$1.50 P er Y ear
fiE R
At the meeting of the Com­
munity C.ub last Friday night it
was moved that the Club should
lend its efforts to revive the East
Clackamas Fair, which has been
suspended during the last two
years. A committee was ap­
pointed by President Stephens to
consult with the old fair board,
consisting of C. E. Kilgore,
chairman, Mrs. Lloyd Yocum and
J. K. Ely. The school glee clubs
furnished music and entertain­
ment, and talks were given by
President Stephens on "the res­
ponsibility of the community to
the schools," by F. E. Burns on
"the responsibility of the schools
to the community," and C. E.
Kilgore on "the advantages of
good schools from a business
man’s point of view."
Our Duty to the Soldiers
We publish this week notice of
two bills for the relief of the
soldiers which are before the
state legislature. We are confi­
dent it won’t ignore the duty to
grant the demanded relief, altho
both bills may not pass. It has
been announced on good authori­
ty, that the federal government
will grant a cash bonus to the
men SOM FUME, but when it is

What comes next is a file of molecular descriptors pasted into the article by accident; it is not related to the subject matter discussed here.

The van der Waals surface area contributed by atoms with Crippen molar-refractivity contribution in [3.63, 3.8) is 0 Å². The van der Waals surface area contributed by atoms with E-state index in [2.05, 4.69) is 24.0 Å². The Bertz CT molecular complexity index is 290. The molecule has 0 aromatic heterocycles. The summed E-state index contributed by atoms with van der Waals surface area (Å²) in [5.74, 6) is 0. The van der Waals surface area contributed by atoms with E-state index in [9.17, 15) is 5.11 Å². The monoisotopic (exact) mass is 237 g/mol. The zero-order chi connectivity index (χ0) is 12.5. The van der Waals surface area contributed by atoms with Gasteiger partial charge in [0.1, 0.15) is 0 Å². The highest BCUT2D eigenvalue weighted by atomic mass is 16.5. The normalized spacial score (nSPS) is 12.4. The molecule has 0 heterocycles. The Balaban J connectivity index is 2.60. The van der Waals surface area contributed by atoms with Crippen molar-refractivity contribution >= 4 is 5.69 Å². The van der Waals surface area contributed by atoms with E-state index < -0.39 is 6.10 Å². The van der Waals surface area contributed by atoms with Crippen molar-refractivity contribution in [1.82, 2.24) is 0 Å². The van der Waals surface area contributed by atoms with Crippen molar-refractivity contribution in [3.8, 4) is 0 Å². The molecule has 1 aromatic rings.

not certain. But the soldiers are
not able to wait indefinitely and
some immediate help from the
state is imperative. The obliga­
tion is obvious and must not be
shirked, and while it will involve
a large increase in taxation, no
right minded person will object
provided the boys will I k * per­
manently bcnefitted.
When Fred Bartholomew came
down town last Friday morning,
his friends noticed that he was
wearing a smile which would
not come off, and that his clothes
seemed to be an extra tight fit.
On making inquiries it was as-
certaine l|that the night before
the stork had left a little daugh­
ter tor him at the Lovelace hos­
pital. Both Mrs. and Miss May
Rose Bartholomew are doing
well, while "Father" Fred is
trying hard to live up to the
dignity of a paterfamilias.